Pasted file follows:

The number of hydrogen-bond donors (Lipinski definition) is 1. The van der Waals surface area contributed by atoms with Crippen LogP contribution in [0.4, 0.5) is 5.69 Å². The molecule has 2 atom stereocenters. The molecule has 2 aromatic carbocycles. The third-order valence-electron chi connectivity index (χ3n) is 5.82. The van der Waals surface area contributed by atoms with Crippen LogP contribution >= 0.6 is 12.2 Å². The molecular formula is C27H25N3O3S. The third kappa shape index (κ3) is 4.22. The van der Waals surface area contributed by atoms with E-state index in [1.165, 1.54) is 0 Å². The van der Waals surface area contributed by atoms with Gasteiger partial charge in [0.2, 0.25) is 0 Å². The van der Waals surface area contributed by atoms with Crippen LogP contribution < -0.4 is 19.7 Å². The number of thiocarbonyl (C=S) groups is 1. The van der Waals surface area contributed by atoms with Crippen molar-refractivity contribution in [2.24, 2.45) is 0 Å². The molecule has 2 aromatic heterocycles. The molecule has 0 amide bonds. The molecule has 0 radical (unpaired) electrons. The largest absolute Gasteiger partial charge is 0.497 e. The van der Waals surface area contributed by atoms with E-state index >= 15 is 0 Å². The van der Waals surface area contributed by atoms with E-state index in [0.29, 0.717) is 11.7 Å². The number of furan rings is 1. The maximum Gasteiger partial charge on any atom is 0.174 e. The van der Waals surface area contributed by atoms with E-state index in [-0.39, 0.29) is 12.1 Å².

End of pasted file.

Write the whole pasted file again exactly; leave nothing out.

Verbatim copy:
The number of hydrogen-bond donors (Lipinski definition) is 1. The van der Waals surface area contributed by atoms with Crippen LogP contribution in [0.4, 0.5) is 5.69 Å². The molecule has 2 atom stereocenters. The molecule has 2 aromatic carbocycles. The third-order valence-electron chi connectivity index (χ3n) is 5.82. The van der Waals surface area contributed by atoms with Crippen LogP contribution >= 0.6 is 12.2 Å². The molecular formula is C27H25N3O3S. The third kappa shape index (κ3) is 4.22. The van der Waals surface area contributed by atoms with E-state index in [1.165, 1.54) is 0 Å². The van der Waals surface area contributed by atoms with Gasteiger partial charge in [0.2, 0.25) is 0 Å². The van der Waals surface area contributed by atoms with Crippen LogP contribution < -0.4 is 19.7 Å². The number of thiocarbonyl (C=S) groups is 1. The van der Waals surface area contributed by atoms with Crippen molar-refractivity contribution in [2.24, 2.45) is 0 Å². The molecule has 2 aromatic heterocycles. The molecule has 0 amide bonds. The molecule has 0 radical (unpaired) electrons. The largest absolute Gasteiger partial charge is 0.497 e. The van der Waals surface area contributed by atoms with E-state index >= 15 is 0 Å². The van der Waals surface area contributed by atoms with E-state index in [0.29, 0.717) is 11.7 Å². The number of furan rings is 1. The maximum Gasteiger partial charge on any atom is 0.174 e. The van der Waals surface area contributed by atoms with E-state index in [-0.39, 0.29) is 12.1 Å².